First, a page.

3 years, 8 months ago
Of the recent Iraqi elections, Michael Rubin comments:
The latest Iraqi election results show former interim prime minister Ayad Allawi up by a couple seats, although he has far from a majority. I’m not a huge fan of Allawi, for reasons I discuss in this recent Wall Street Journal piece. That, however, doesn’t make the other candidates ideal either. Corruption has blighted all the major candidates. Let’s face the fact: Most U.S. aid is wasted. Little has been spent on development; much more has been spent on security and consultant salaries. The U.S. flood of money into Iraq has fanned corruption.
And while too many pundits will use one candidate or another’s ties to Iranian officials to suggest that person has always been under Iran’s thumb, that is anachronistic analysis: The reality is that as U.S. influence wanes relative to Iran, every Iraqi politician — Chalabi, Talabani, Barzani, Maliki, and even, perhaps, Allawi — will make accommodation with the Islamic Republic in order to survive. Rather than condemn the personality, we should examine more the reasons why politicians believe it necessary to pivot closer toward Tehran.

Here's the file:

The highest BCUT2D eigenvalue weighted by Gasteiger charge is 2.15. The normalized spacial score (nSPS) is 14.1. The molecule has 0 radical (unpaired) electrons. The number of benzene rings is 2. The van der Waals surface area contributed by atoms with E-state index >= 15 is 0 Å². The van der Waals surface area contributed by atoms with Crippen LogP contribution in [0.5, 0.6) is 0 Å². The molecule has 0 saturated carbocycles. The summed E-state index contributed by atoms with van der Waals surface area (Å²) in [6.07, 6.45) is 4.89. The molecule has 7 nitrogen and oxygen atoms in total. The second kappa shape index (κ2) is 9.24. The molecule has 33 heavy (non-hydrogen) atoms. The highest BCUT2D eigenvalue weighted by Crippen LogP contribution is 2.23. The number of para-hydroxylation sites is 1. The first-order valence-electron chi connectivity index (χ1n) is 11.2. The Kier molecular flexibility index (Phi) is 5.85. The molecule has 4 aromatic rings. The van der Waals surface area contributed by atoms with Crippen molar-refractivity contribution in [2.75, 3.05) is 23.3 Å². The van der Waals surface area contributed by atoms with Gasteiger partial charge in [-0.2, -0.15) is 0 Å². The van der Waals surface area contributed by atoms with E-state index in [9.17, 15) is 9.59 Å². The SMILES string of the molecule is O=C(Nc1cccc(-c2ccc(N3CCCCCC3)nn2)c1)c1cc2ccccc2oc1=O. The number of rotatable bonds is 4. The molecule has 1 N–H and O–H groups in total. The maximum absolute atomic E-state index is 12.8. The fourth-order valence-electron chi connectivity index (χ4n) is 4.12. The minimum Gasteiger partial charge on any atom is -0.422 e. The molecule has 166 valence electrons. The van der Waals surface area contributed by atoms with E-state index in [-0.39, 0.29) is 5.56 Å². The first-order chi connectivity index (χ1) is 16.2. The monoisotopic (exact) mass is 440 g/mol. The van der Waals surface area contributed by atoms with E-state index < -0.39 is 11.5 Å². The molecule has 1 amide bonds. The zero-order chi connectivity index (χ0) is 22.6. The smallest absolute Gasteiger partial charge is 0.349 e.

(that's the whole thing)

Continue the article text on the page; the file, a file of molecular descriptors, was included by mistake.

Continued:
No doubt many more sectarian Shi’a and Kurds find much to distrust in Ayad Allawi. But should Allawi be given the first choice to put together a government, we shouldn’t make blanket assumptions that he will be unable to strike bargains, especially with the Kurds. It’s kind of silly to suggest that Kurdish Regional President Masud Barzani won’t deal with Allawi because he has a Baathist past when Barzani didn’t hesitate to cooperate with Saddam Hussein himself back in 1996 when Barzani believed it to be in his personal interests. Does Allawi want the premiership enough to offer Kirkuk and its revenue on a silver platter to Barzani?
While a Maliki-Chalabi-Barzani alliance would certainly be easier to put together, woe to the reporter who forgets Iraq’s sordid history and the basic caveat of its politics: Anything goes.
I am no fan of Maliki, and I believe that his open sectarianism has harmed Iraq. True enough, politics will make bedfellows of the wrong kind of people, and leaders may make the deals that they perceive that they must in order to survive. Alawi is no angel. Furthermore, if he aligns with Chalibi, he is bringing on a treacherous liar, cheat, and rogue. I hope that he doesn’t do that.
Having said that, it’s not insignificant that Maliki and hence, the Hizb al-Da’wa al-Islamiya party have been rejected for rule for another term in Iraq. Moqtada al Sadr is trying to emerge as a legitimate political and religious leader in Iraq. Hopefully, election of a secular leader such as Alawi, however political he turns out to be, will make it more difficult for Sadr – and the treacherous Chalibi too, who is out for himself above all others. Perhaps after his previous experience, Alawi will turn out to be a seasoned and shrewd politician who avoids entanglements with Iran and Iraqi rogues.